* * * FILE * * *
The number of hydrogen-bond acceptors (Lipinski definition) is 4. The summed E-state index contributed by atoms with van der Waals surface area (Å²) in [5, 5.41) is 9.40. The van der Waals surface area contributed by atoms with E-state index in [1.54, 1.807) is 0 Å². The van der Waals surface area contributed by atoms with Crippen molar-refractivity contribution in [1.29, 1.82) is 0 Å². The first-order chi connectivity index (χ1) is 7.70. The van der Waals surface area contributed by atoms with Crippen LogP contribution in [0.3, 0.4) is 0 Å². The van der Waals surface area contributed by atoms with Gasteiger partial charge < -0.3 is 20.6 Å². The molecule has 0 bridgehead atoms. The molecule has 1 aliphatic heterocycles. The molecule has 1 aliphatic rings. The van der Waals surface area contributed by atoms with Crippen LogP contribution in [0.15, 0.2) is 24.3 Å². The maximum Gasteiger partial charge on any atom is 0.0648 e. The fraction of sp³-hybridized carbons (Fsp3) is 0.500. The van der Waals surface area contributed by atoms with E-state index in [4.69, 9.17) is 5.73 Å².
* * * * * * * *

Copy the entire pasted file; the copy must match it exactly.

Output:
The number of hydrogen-bond acceptors (Lipinski definition) is 4. The summed E-state index contributed by atoms with van der Waals surface area (Å²) in [5, 5.41) is 9.40. The van der Waals surface area contributed by atoms with E-state index in [1.54, 1.807) is 0 Å². The van der Waals surface area contributed by atoms with Crippen molar-refractivity contribution in [1.29, 1.82) is 0 Å². The first-order chi connectivity index (χ1) is 7.70. The van der Waals surface area contributed by atoms with Crippen LogP contribution in [0.3, 0.4) is 0 Å². The van der Waals surface area contributed by atoms with Gasteiger partial charge < -0.3 is 20.6 Å². The molecule has 0 bridgehead atoms. The molecule has 1 aliphatic heterocycles. The molecule has 1 aliphatic rings. The van der Waals surface area contributed by atoms with Crippen LogP contribution in [0.15, 0.2) is 24.3 Å². The maximum Gasteiger partial charge on any atom is 0.0648 e. The fraction of sp³-hybridized carbons (Fsp3) is 0.500. The van der Waals surface area contributed by atoms with E-state index in [4.69, 9.17) is 5.73 Å².